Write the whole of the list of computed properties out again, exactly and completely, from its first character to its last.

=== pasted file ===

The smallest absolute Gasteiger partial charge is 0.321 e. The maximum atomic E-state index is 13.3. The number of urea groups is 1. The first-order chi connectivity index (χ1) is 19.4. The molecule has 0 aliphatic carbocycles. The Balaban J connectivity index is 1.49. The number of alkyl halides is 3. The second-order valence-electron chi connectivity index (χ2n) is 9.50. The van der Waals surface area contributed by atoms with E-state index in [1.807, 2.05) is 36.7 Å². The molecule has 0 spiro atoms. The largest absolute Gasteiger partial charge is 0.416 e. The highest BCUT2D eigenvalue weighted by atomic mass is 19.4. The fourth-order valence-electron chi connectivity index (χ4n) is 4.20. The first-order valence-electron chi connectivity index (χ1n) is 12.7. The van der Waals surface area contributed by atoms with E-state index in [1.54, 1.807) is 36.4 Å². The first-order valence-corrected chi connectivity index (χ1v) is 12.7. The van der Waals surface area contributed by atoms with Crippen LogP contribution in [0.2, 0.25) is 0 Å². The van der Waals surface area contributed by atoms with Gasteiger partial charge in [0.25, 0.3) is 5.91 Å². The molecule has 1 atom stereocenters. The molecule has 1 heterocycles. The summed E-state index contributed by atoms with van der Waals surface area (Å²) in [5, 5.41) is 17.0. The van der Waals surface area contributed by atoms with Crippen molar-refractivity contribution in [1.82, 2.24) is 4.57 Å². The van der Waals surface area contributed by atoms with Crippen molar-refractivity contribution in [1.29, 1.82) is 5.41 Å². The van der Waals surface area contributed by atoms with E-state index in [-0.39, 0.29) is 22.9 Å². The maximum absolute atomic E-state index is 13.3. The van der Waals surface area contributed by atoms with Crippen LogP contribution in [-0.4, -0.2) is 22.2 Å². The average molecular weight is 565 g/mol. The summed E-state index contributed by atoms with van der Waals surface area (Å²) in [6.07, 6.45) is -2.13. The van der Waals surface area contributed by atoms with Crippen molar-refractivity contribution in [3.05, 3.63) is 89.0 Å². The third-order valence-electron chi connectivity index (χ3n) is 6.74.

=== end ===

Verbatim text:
The smallest absolute Gasteiger partial charge is 0.321 e. The maximum atomic E-state index is 13.3. The number of urea groups is 1. The first-order chi connectivity index (χ1) is 19.4. The molecule has 0 aliphatic carbocycles. The Balaban J connectivity index is 1.49. The number of alkyl halides is 3. The second-order valence-electron chi connectivity index (χ2n) is 9.50. The van der Waals surface area contributed by atoms with E-state index in [1.807, 2.05) is 36.7 Å². The molecule has 0 spiro atoms. The largest absolute Gasteiger partial charge is 0.416 e. The highest BCUT2D eigenvalue weighted by atomic mass is 19.4. The fourth-order valence-electron chi connectivity index (χ4n) is 4.20. The first-order valence-electron chi connectivity index (χ1n) is 12.7. The van der Waals surface area contributed by atoms with E-state index in [1.54, 1.807) is 36.4 Å². The first-order valence-corrected chi connectivity index (χ1v) is 12.7. The van der Waals surface area contributed by atoms with Crippen LogP contribution in [0.2, 0.25) is 0 Å². The van der Waals surface area contributed by atoms with Gasteiger partial charge in [0.25, 0.3) is 5.91 Å². The molecule has 1 atom stereocenters. The molecule has 1 heterocycles. The summed E-state index contributed by atoms with van der Waals surface area (Å²) in [5, 5.41) is 17.0. The van der Waals surface area contributed by atoms with Crippen molar-refractivity contribution in [1.82, 2.24) is 4.57 Å². The van der Waals surface area contributed by atoms with Crippen molar-refractivity contribution in [1.29, 1.82) is 5.41 Å². The van der Waals surface area contributed by atoms with E-state index in [-0.39, 0.29) is 22.9 Å². The maximum absolute atomic E-state index is 13.3. The van der Waals surface area contributed by atoms with Crippen LogP contribution in [-0.4, -0.2) is 22.2 Å². The average molecular weight is 565 g/mol. The summed E-state index contributed by atoms with van der Waals surface area (Å²) in [6.07, 6.45) is -2.13. The van der Waals surface area contributed by atoms with Crippen molar-refractivity contribution in [3.05, 3.63) is 89.0 Å². The third-order valence-electron chi connectivity index (χ3n) is 6.74.